Is this really a valid use of criminal law? If the industry wants good students to apply for it then it needs to attract them with good salaries and attractive jobs. In any case, remember Chartered Engineer is legally protected, this doesn't stop a huge percentage of our top engineering graduates (and hence potential CEngs) heading for jobs in the city with no legal title protection.

-Increase the reputation of British Engineers once more

For one thing, Matthew 7:20 "Therefore by their fruits you will know them." If our engineering is good that is what will get noticed. But in any case, the petitioner needs to explain how the lack of this law will cause a damage to society, which may - of course - in turn damage our reputation.


For at least 30 years (as long as I've been an engineer) people have argued for legal protection of the title, but nearly always to boost their own self-interest - "it should be protected so that I earn lots of money and people will doff their hats to me". That is not what legal protection is for. If anyone can show that the title needs to be protected to prevent harm to the public, to society as a whole, or to the environment then a petition might be useful and might get somewhere.

A nice irony is that there are plenty of engineering roles that are protected by law (for public safety reasons), but which are carried out by people who would not be seen by many signers of petitions such as this as "engineers"! So my cooker is fitted by a Gas Safe registered fitter and plugged into a socket fitted by a Part P qualified electrician. Meanwhile I, with no legal protection for my job title (I don't have to be CEng), can and do sign off the safety of railway signalling equipment with the potential to put hundreds of lives at risk at a time (I'm assuming if I've got it wrong the first accident will probably get noticed!) So what's the difference? Simply that it is my employer who is responsible for ensuring that I am competent to carry out my work, and their liability is seen to be - and probably is - adequately covered by the HASAW act. No additional legislation is seen to be required to protect the public from "conduct that is considered harmful to social order".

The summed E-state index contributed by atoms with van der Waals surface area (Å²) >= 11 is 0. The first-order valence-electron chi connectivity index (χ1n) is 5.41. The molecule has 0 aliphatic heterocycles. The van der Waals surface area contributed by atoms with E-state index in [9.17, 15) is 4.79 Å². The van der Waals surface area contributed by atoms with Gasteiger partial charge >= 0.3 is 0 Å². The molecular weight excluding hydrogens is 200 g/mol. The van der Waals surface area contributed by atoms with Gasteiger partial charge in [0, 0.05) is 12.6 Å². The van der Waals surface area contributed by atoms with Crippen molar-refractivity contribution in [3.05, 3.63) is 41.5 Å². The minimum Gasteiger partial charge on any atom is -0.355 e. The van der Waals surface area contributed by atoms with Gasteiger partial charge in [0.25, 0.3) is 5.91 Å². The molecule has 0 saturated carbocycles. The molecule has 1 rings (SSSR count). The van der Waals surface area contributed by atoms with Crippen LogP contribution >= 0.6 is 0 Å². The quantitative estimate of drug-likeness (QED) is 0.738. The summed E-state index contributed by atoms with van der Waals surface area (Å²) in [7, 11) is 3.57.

In fact, one starts to wonder where the value is in protecting CEng and IEng...

If we want to make a change, we have to first understand how things work now, where the real risk to "social order" is, and why the change has never happened before. Otherwise we just come over as a bunch of whingers. Which of course is my real point in writing all this.

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Andy Millar CEng MIET CMgr MCMI

http://www.linkedin.com/in/millarandy

"The aim of argument, or of discussion, should not be victory, but progress." Joseph Joubert

Edited: 23 September 2013 at 02:01 PM by amillar
 23 September 2013 07:50 PM
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mbirdi

Posts: 1907
Joined: 13 June 2005

Registered engineers are, on the whole, company based employees who work as part of teams, and so cannot be solely entitled to have protection of the title 'Engineer', without other members in the team (not necessarily registered with any institutions) being entitled to the same protection. In other words CEngs, IEng and EngTechs work as team members and make collective decisions with the team rather than independent decisions. CEng or IEng engineers employed by companies are not required to take out indemnity insurance. The company takes responsibility for mistakes.
 24 September 2013 11:14 AM
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amillar

Posts: 1918
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As ever, Mehmood, you've explained it much more neatly than I did!

Another point (really the most important) that I thought of a bit later, note that this petitioner did not call for "regulation" of engineering, only "protection". In practice protection of titles is a side effect of working in a regulated industry.

Coming back to my point above, CEng is protected because it is regulated - if I act in a negligent way the IET or EC can remove my CEng and I can be prosecuted if I pretend I still have it. Unfortunately in practice not having CEng wouldn't stop me getting a job in a critical function(at least none that I've yet come across), so it is questionable whether this has any "teeth". Fortunately as Mehmood and I have said above there are other protection methods in place which appear to be satisfactory. If they are not then the answer would be to say that "for an xyz job a CEng or IEng must be employed" which uses the existing legal protection and control systems. Or, more practically and requiring no change in legislation, employers decide that a way to help show their compliance to HASAW act is to only employ CEng / IEng to key engineering roles.